Stock market, share trading
SHANGHAI - China stocks fell for a fourth straight session on Monday, led by financial and energy firms, as investors dumped shares on fears of a full-blown trade war between the United States and China.
The Shanghai Composite index skidded 1.6 percent to 3,100.91 points by midday, with China&39;s blue-chip CSI300 index falling a similar amount to 3,840.97.
Both indexes have now lost close to 6 percent in less than a week as tensions between Washington and Beijing escalate.
"Investors shall be very cautious for now, as the fallout from the China-US trade tensions could be worse than expected," said Yang Weixiao, an analyst with Founder Securities.
His view was echoed by Li Xunlei, an analyst with Zhongtai Securities, who said the China-US trade spat and the two countries&39; trade negotiations could last for several years.
The United States asked China in a letter last week to cut the tariff on US autos, buy more US-made semiconductors and give US firms greater access to the Chinese financial sector, the Wall Street Journal reported on Monday, citing unidentified sources.
Despite threats of retaliation from China, US Treasury Secretary Steven Mnuchin said on Sunday that President Donald Trump had no intention of backing down and was not worried about a trade war.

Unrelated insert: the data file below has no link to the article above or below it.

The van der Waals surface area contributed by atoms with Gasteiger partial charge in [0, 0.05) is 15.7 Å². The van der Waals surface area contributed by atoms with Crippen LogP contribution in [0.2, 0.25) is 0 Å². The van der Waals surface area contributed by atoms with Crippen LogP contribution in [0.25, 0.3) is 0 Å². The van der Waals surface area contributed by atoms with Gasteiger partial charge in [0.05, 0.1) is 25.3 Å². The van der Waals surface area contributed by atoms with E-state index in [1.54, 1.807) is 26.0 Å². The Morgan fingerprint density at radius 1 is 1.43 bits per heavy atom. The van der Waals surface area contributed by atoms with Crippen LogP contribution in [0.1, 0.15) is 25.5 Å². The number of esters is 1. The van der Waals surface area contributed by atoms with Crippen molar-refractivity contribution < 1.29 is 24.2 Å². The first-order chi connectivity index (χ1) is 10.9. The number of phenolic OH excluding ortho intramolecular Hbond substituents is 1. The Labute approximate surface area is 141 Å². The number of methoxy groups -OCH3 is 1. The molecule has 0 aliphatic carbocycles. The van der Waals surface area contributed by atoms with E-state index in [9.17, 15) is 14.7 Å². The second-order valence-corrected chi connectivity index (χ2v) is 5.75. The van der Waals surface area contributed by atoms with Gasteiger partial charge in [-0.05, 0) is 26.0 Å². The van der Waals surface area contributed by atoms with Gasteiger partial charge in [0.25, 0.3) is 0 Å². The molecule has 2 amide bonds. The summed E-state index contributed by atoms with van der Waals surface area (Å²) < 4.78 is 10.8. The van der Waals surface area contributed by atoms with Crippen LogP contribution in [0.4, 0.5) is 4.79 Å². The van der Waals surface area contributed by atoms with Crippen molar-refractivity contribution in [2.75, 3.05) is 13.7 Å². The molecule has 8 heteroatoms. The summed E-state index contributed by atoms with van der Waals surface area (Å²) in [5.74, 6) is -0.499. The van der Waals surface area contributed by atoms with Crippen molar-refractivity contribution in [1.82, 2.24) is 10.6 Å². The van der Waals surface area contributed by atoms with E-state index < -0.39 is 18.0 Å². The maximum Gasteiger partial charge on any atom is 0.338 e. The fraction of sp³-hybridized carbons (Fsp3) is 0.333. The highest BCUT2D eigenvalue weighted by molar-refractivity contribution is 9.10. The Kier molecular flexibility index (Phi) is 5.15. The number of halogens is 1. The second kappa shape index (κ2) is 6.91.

Heavy selling was seen in financial firms, which fell 2.7 percent, even as China&39;s new central bank chief pledged a steady opening of the financial sector.
An index of energy firms tumbled 3.1 percent, led by China Petroleum & Chemical Corp after it posted a lower-than-expected 2017 profit.
Tech firms were relatively stable after coming under strong selling pressure last week, with the tech-heavy start-up board ChiNexpt up 0.4 percent by the lunch break.
In Hong Kong, the benchmark the Hang Seng Index was down 0.6 percent at 30,140.70, while Chinese H-shares listed in Hong Kong fell 1.1 percent to 11,990.75.
The sub-index of the Hang Seng index tracking energy shares dipped 0.1 percent while the IT sector fell 0.5 percent.
The top gainer on Hang Seng was Hengan International Group Company Ltd up 2.4 percent, while the biggest loser was China Shenhua Energy Co Ltd which was down 4.7 percent.
China&39;s A-shares were trading at a premium of 25.27 percent over the Hong Kong-listed H-shares.